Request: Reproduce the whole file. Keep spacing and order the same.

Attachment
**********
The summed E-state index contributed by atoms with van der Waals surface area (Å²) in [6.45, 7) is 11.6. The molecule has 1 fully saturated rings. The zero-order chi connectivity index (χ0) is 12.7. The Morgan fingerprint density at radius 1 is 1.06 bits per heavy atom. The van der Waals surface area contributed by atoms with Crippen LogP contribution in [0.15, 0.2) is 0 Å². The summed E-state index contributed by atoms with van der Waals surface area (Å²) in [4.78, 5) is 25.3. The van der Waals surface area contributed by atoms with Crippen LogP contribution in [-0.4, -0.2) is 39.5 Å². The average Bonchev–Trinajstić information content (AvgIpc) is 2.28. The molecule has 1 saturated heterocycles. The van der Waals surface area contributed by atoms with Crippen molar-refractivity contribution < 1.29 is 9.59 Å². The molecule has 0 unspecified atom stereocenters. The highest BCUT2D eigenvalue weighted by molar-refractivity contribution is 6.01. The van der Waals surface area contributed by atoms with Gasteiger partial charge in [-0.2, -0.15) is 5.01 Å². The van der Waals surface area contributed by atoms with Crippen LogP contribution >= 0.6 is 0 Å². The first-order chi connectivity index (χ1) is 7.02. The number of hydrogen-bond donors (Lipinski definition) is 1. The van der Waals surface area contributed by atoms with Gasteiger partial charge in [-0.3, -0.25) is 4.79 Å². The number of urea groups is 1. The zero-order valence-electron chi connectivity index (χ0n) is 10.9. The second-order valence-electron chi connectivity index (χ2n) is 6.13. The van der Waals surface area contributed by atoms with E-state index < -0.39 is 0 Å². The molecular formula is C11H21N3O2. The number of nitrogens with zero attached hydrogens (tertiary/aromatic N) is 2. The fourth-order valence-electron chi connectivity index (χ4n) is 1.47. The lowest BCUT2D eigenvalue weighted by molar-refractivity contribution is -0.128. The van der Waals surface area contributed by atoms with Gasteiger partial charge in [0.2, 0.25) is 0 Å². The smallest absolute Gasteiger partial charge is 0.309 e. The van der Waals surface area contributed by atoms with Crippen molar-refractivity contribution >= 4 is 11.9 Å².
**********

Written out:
The summed E-state index contributed by atoms with van der Waals surface area (Å²) in [6.45, 7) is 11.6. The molecule has 1 fully saturated rings. The zero-order chi connectivity index (χ0) is 12.7. The Morgan fingerprint density at radius 1 is 1.06 bits per heavy atom. The van der Waals surface area contributed by atoms with Crippen LogP contribution in [0.15, 0.2) is 0 Å². The summed E-state index contributed by atoms with van der Waals surface area (Å²) in [4.78, 5) is 25.3. The van der Waals surface area contributed by atoms with Crippen LogP contribution in [-0.4, -0.2) is 39.5 Å². The average Bonchev–Trinajstić information content (AvgIpc) is 2.28. The molecule has 1 saturated heterocycles. The van der Waals surface area contributed by atoms with Crippen molar-refractivity contribution < 1.29 is 9.59 Å². The molecule has 0 unspecified atom stereocenters. The highest BCUT2D eigenvalue weighted by molar-refractivity contribution is 6.01. The van der Waals surface area contributed by atoms with Gasteiger partial charge in [-0.2, -0.15) is 5.01 Å². The van der Waals surface area contributed by atoms with Crippen LogP contribution >= 0.6 is 0 Å². The first-order chi connectivity index (χ1) is 7.02. The number of hydrogen-bond donors (Lipinski definition) is 1. The van der Waals surface area contributed by atoms with Gasteiger partial charge in [-0.3, -0.25) is 4.79 Å². The number of urea groups is 1. The zero-order valence-electron chi connectivity index (χ0n) is 10.9. The second-order valence-electron chi connectivity index (χ2n) is 6.13. The van der Waals surface area contributed by atoms with E-state index < -0.39 is 0 Å². The molecular formula is C11H21N3O2. The number of nitrogens with zero attached hydrogens (tertiary/aromatic N) is 2. The fourth-order valence-electron chi connectivity index (χ4n) is 1.47. The lowest BCUT2D eigenvalue weighted by molar-refractivity contribution is -0.128. The van der Waals surface area contributed by atoms with Gasteiger partial charge in [0.2, 0.25) is 0 Å². The smallest absolute Gasteiger partial charge is 0.309 e. The van der Waals surface area contributed by atoms with Crippen molar-refractivity contribution >= 4 is 11.9 Å².